Brenda LaBlanc was born in Watford, England on April 15, 1928 and died at Valley View Village October 9, 2020 at the age of 92. During World War 2 she met her future husband Robert LaBlanc a member of the Army Air Corp and a resident of Des Moines, Iowa.

Brenda and Robert were married in Watford in 1945 and moved to the east side of Des Moines in 1946. She began working at Meredith Publishing in the early 1950’s as a clerical worker and retired as an analyst at the age of 58. While at Meredith she completed a bachelor’s degree in English at Drake University by totally attending night classes.

She began her advocacy for people’s rights and opportunities when she was nearly 40 years old first running for city council, and next contesting the City of Des Moines proposal for mandatory home inspections and repairs. That experience was a defining moment in her life as, with her neighbors, she took steps to address the issues. Later, she and her husband were denied a home mortgage by five banks because their home was located in a low income neighborhood. As a result LaBlanc began her 40 year mission to ensure that other qualified borrowers were not denied the credit they deserved. She joined Des Moines Citizens for Community Improvement and became an expert in the Community Reinvestment Act using it and the data it collected to ensure banks met the credit needs of everyone, including those who lived in low-income neighborhoods. She also advocated on other issues that impacted people of modest means such as affordable utility rates and neighborhood drug activity.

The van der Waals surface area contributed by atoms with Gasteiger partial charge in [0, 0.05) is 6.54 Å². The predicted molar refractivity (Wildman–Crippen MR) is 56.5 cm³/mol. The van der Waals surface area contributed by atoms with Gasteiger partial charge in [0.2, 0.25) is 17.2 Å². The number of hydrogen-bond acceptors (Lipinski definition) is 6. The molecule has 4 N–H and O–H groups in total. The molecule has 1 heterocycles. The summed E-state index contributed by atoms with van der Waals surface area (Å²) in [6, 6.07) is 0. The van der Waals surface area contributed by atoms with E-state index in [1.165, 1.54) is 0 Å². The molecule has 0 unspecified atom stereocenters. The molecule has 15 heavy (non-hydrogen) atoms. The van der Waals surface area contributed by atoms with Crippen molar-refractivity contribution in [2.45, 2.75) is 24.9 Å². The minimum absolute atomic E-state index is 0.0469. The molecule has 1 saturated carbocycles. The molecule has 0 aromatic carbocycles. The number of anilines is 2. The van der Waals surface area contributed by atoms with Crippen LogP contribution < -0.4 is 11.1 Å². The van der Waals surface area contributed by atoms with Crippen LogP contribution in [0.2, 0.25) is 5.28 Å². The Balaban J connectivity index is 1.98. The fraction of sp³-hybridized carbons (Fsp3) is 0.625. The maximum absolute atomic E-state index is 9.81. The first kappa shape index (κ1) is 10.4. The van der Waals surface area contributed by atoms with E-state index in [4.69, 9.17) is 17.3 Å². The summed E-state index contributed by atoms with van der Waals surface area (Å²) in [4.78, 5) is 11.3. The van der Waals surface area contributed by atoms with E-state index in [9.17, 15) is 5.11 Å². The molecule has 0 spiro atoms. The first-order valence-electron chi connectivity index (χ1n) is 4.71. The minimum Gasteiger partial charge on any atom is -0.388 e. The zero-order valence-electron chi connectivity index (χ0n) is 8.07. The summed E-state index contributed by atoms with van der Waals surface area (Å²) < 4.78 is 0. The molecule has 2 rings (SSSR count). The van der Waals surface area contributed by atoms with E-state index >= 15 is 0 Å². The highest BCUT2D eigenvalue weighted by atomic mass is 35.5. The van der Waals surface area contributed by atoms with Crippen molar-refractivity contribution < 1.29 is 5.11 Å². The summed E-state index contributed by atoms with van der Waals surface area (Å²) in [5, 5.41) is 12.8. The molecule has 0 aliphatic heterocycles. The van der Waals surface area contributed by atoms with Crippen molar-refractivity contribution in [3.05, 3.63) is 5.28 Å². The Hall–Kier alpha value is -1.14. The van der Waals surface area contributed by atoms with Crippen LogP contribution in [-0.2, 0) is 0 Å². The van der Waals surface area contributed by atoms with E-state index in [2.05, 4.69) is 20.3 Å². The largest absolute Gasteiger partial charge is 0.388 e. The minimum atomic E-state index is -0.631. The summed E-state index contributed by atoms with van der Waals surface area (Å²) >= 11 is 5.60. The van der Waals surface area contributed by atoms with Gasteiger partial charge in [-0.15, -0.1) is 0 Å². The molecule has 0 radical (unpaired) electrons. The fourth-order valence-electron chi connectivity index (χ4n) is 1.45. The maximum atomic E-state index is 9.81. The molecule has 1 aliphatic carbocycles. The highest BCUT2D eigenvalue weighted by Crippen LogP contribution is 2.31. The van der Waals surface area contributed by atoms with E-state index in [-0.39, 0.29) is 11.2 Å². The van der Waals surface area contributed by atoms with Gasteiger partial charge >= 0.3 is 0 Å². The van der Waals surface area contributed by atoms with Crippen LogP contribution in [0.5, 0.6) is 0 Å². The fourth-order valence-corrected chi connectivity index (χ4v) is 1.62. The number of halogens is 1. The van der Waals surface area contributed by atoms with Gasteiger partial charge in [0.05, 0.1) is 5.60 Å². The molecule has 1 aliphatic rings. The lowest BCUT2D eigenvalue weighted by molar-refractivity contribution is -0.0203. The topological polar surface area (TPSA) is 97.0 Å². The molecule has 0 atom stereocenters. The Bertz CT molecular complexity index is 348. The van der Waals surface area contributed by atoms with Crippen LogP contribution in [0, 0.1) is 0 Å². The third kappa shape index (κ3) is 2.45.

In addition she was an early member of the Des Moines Human Rights Commission and a founder of the Laurel Hill Neighborhood Association. As an activist she was an early adopter of the Alinsky model of community organizing that was pioneered by the University of Chicago’s Saul Alinsky in the 1970’s.

While advocating for local issues she also connected with other organizations around the United States working with legislators and the Federal Reserve on interest rates and access to loans.

Because of her leadership skills, LaBlanc was recruited to be co-chair of National Peoples’ Action in 2001, where she helped coordinate a coalition of hundreds of community organizations across the United States. LaBlanc connected people across racial, economic, ethnic, and geographical boundaries and values working together with others to improve the community for all. In one of her actions in Washington DC, she was removed from Karl Rove’s front porch by the Secret Service.

Among her many honors, she received the key to the City of Des Moines and was inducted into the Iowa Women’s Hall of Fame in 2005.

She led an adventurous life which began with a voyage across the sea from Great Britain to the United States as a war bride. She travelled back to England a number of times over the years to visit relatives.

She took up scuba diving in her 40s, wrote a memoir of her experiences in World War II in her 50s, wrote a mystery book in her 60s and became a master gardener in her 70s. She loved her garden which was full of blooming flowers and shrubs.

A major focus of her life was her children and grandchildren. She is survived by her sons, Max (Sandra) Pleasant Hill and Dan (Martha) Oklahoma City, OK. Her 4 grandchildren, Scott LaBlanc Des Moines, David LaBlanc Des Moines, Desiree LaBlanc Neal (Mike) Pleasant Hill and Jolie LaBlanc (Johnny Garcia) of Monterey, CA. In addition, her 4 great-grandchildren, James, Airic, Madeline and Amrie. She was preceded in death by her parents, sister and husband Robert LaBlanc.

Because of the Covid pandemic, no memorial service will be held. Burial of the cremations will happen at a later time. Memorial contributions may be made to the ACLU or to Citizens for Community Improvement.

Service Details

There will be no services held at this time.
Hamilton's Crematory
Des Moines
Hamilton's Funeral Home
605 Lyon Street
Des Moines, Iowa 50309
(515) 243-5221

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